Poems about slavery and racism
Day To End Racism Quotes (4 quotes)
Life Aboard a Slave Ship - History
Poetry and the Civil Rights Movement
It is the one genre of literature that does not hold itself to a predetermined standard upon which the postmodern as in the theory, not as in the time minds can muddle together an amalgamation of text to form something novel. It is a genre of literature in which we look upon ourselves and our own childhood imaginations for inspiration. As such it is capable of taking us to the most beautiful places we could never imagine and so too can the pages turn as equally dark. Marilyn Nelson creates A Wreath for Emmett Till almost two hundred years after Phillis Wheatley yet somehow they deal with the darkness engulfing their respective social arenas in a similar fashion. Form plays a very important role in the life of Wheatley wherein her freedom in slavery had become a meter of constraint, so too does Nelson deal with the murder of Emmett Till, using form to adequately convey this raw set of emotions to an audience of young adults.
Trudier Harris J. Given the secondary position of persons of African descent throughout their history in America, it could reasonably be argued that all efforts of creative writers from that group are forms of protest. However, for purposes of this discussion, Defining African American protest poetry some parameters might be drawn. First—a definition. Protest, as used herein, refers to the practice within African American literature of bringing redress to the secondary status of black people, of attempting to achieve the acceptance of black people into the larger American body politic, of encouraging practitioners of democracy truly to live up to what democratic ideals on American soil mean. Protest literature consists of a variety of approaches, from the earliest literary efforts to contemporary times. These include articulating the plight of enslaved persons, challenging the larger white community to change its attitude toward those persons, and providing specific reference points for the nature of the complaints presented.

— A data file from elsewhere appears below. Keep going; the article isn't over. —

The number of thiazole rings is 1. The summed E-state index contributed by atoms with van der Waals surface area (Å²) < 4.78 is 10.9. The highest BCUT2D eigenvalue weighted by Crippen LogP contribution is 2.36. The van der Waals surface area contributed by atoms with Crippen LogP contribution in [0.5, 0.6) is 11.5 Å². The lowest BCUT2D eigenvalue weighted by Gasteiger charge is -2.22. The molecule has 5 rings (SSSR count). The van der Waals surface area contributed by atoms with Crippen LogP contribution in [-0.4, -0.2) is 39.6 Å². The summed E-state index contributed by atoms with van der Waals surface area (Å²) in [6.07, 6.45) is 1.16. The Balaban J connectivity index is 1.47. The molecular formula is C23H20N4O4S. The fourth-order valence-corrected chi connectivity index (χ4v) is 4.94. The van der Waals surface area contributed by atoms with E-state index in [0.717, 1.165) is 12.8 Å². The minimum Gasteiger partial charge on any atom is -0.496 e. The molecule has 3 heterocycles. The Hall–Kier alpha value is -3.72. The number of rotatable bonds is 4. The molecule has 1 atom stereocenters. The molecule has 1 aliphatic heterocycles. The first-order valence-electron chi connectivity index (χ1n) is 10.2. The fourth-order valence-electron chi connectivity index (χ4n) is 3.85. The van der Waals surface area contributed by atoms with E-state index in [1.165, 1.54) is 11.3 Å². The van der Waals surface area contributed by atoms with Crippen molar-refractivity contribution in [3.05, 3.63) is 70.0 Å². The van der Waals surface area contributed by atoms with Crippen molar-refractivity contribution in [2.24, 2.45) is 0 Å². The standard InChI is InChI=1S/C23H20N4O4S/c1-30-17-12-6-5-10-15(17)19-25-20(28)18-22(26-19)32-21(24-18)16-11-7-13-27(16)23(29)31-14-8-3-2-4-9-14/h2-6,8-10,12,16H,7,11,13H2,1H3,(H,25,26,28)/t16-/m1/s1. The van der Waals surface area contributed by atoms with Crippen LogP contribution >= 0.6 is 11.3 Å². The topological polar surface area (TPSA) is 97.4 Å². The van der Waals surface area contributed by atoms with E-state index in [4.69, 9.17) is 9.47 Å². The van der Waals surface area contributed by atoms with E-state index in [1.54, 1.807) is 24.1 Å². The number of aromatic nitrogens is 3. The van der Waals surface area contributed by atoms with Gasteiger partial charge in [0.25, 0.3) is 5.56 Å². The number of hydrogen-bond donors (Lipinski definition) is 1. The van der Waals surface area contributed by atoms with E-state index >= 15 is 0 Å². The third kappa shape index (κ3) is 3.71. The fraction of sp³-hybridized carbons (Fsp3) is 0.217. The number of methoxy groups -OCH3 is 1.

Hughes captures the African American's historical journey to America in what is perhaps his signature poem, "The Negro Speaks of Rivers. Du Bois and using water or the river as a metaphor for the source of life, the poem traces the movement of black life from the Euphrates and Nile rivers in Africa to the Mississippi. Hughes subtly couches his admonishment of slavery and racism in the refrain "My soul has grown deep like the rivers. The second and only other time the line appears in the poem occurs after the poet has made reference to Mississippi, New Orleans, and Abe Lincoln. He places the lines "My soul has grown deep like the rivers" at the end of the poem, this time suggesting that he is no longer the same man who "bathed in the Euphrates" and "built [his] hut near the Congo.